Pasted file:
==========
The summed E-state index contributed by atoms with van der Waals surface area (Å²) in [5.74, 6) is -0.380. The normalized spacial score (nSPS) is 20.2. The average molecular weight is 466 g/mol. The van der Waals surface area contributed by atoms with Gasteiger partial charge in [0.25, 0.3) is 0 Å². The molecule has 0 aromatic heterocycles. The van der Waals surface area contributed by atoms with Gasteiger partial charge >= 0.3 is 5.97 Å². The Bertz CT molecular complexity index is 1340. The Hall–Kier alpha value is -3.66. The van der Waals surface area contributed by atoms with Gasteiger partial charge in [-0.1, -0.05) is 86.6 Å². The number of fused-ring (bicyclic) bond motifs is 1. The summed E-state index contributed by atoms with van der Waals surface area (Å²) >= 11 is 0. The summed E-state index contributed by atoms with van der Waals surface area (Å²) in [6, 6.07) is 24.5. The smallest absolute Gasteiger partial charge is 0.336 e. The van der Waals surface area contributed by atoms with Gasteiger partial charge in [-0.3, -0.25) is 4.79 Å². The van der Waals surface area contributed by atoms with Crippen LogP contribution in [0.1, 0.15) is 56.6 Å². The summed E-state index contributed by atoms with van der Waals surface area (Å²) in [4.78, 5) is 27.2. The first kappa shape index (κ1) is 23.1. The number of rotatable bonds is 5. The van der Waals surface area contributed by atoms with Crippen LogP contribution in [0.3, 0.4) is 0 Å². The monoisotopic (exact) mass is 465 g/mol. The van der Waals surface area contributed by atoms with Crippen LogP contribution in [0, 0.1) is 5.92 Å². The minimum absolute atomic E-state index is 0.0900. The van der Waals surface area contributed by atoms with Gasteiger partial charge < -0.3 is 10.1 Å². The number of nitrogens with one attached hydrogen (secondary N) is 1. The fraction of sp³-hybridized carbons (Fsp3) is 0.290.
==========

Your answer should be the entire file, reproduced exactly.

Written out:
The summed E-state index contributed by atoms with van der Waals surface area (Å²) in [5.74, 6) is -0.380. The normalized spacial score (nSPS) is 20.2. The average molecular weight is 466 g/mol. The van der Waals surface area contributed by atoms with Gasteiger partial charge in [0.25, 0.3) is 0 Å². The molecule has 0 aromatic heterocycles. The van der Waals surface area contributed by atoms with Gasteiger partial charge >= 0.3 is 5.97 Å². The Bertz CT molecular complexity index is 1340. The Hall–Kier alpha value is -3.66. The van der Waals surface area contributed by atoms with Gasteiger partial charge in [-0.1, -0.05) is 86.6 Å². The number of fused-ring (bicyclic) bond motifs is 1. The summed E-state index contributed by atoms with van der Waals surface area (Å²) >= 11 is 0. The summed E-state index contributed by atoms with van der Waals surface area (Å²) in [6, 6.07) is 24.5. The smallest absolute Gasteiger partial charge is 0.336 e. The van der Waals surface area contributed by atoms with Gasteiger partial charge in [-0.3, -0.25) is 4.79 Å². The van der Waals surface area contributed by atoms with Crippen LogP contribution in [0.1, 0.15) is 56.6 Å². The summed E-state index contributed by atoms with van der Waals surface area (Å²) in [4.78, 5) is 27.2. The first kappa shape index (κ1) is 23.1. The number of rotatable bonds is 5. The van der Waals surface area contributed by atoms with Crippen LogP contribution in [0.3, 0.4) is 0 Å². The monoisotopic (exact) mass is 465 g/mol. The van der Waals surface area contributed by atoms with Crippen LogP contribution in [0, 0.1) is 5.92 Å². The minimum absolute atomic E-state index is 0.0900. The van der Waals surface area contributed by atoms with Gasteiger partial charge < -0.3 is 10.1 Å². The number of nitrogens with one attached hydrogen (secondary N) is 1. The fraction of sp³-hybridized carbons (Fsp3) is 0.290.